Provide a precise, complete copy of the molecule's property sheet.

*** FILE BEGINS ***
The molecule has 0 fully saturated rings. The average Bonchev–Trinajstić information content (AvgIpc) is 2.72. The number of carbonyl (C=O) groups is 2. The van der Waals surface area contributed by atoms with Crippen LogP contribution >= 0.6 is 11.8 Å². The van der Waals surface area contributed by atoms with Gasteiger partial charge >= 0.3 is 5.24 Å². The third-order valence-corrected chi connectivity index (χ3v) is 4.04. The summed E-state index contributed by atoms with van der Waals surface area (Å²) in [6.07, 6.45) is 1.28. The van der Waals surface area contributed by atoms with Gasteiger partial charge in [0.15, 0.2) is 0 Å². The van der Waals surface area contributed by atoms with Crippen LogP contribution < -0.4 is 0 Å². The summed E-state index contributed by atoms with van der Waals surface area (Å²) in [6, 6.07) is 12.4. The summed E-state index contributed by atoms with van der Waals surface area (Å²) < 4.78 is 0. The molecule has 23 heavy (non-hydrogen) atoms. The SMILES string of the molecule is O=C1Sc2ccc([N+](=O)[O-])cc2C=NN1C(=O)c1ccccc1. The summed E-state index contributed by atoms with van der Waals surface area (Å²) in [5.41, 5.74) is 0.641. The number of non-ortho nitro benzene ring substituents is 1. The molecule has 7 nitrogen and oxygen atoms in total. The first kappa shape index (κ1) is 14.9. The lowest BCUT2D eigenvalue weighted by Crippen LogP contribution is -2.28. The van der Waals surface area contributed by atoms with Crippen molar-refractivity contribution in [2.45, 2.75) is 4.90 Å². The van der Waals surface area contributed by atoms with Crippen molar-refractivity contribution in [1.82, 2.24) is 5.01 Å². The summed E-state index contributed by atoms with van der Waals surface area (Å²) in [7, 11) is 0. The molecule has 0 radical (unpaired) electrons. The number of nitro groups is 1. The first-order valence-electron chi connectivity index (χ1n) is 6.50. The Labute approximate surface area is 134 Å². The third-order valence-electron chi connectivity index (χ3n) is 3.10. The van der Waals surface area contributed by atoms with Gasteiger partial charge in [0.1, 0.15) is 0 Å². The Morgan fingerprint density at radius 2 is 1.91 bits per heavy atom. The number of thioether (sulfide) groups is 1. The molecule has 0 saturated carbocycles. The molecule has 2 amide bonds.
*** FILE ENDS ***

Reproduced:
The molecule has 0 fully saturated rings. The average Bonchev–Trinajstić information content (AvgIpc) is 2.72. The number of carbonyl (C=O) groups is 2. The van der Waals surface area contributed by atoms with Crippen LogP contribution >= 0.6 is 11.8 Å². The van der Waals surface area contributed by atoms with Gasteiger partial charge >= 0.3 is 5.24 Å². The third-order valence-corrected chi connectivity index (χ3v) is 4.04. The summed E-state index contributed by atoms with van der Waals surface area (Å²) in [6.07, 6.45) is 1.28. The van der Waals surface area contributed by atoms with Gasteiger partial charge in [0.15, 0.2) is 0 Å². The van der Waals surface area contributed by atoms with Crippen LogP contribution < -0.4 is 0 Å². The summed E-state index contributed by atoms with van der Waals surface area (Å²) in [6, 6.07) is 12.4. The summed E-state index contributed by atoms with van der Waals surface area (Å²) < 4.78 is 0. The molecule has 23 heavy (non-hydrogen) atoms. The SMILES string of the molecule is O=C1Sc2ccc([N+](=O)[O-])cc2C=NN1C(=O)c1ccccc1. The summed E-state index contributed by atoms with van der Waals surface area (Å²) in [5.41, 5.74) is 0.641. The number of non-ortho nitro benzene ring substituents is 1. The molecule has 7 nitrogen and oxygen atoms in total. The first kappa shape index (κ1) is 14.9. The lowest BCUT2D eigenvalue weighted by Crippen LogP contribution is -2.28. The van der Waals surface area contributed by atoms with Crippen molar-refractivity contribution in [2.45, 2.75) is 4.90 Å². The van der Waals surface area contributed by atoms with Crippen molar-refractivity contribution in [1.82, 2.24) is 5.01 Å². The summed E-state index contributed by atoms with van der Waals surface area (Å²) in [7, 11) is 0. The molecule has 0 radical (unpaired) electrons. The number of nitro groups is 1. The first-order valence-electron chi connectivity index (χ1n) is 6.50. The Labute approximate surface area is 134 Å². The third-order valence-electron chi connectivity index (χ3n) is 3.10. The van der Waals surface area contributed by atoms with Gasteiger partial charge in [0.1, 0.15) is 0 Å². The Morgan fingerprint density at radius 2 is 1.91 bits per heavy atom. The number of thioether (sulfide) groups is 1. The molecule has 0 saturated carbocycles. The molecule has 2 amide bonds.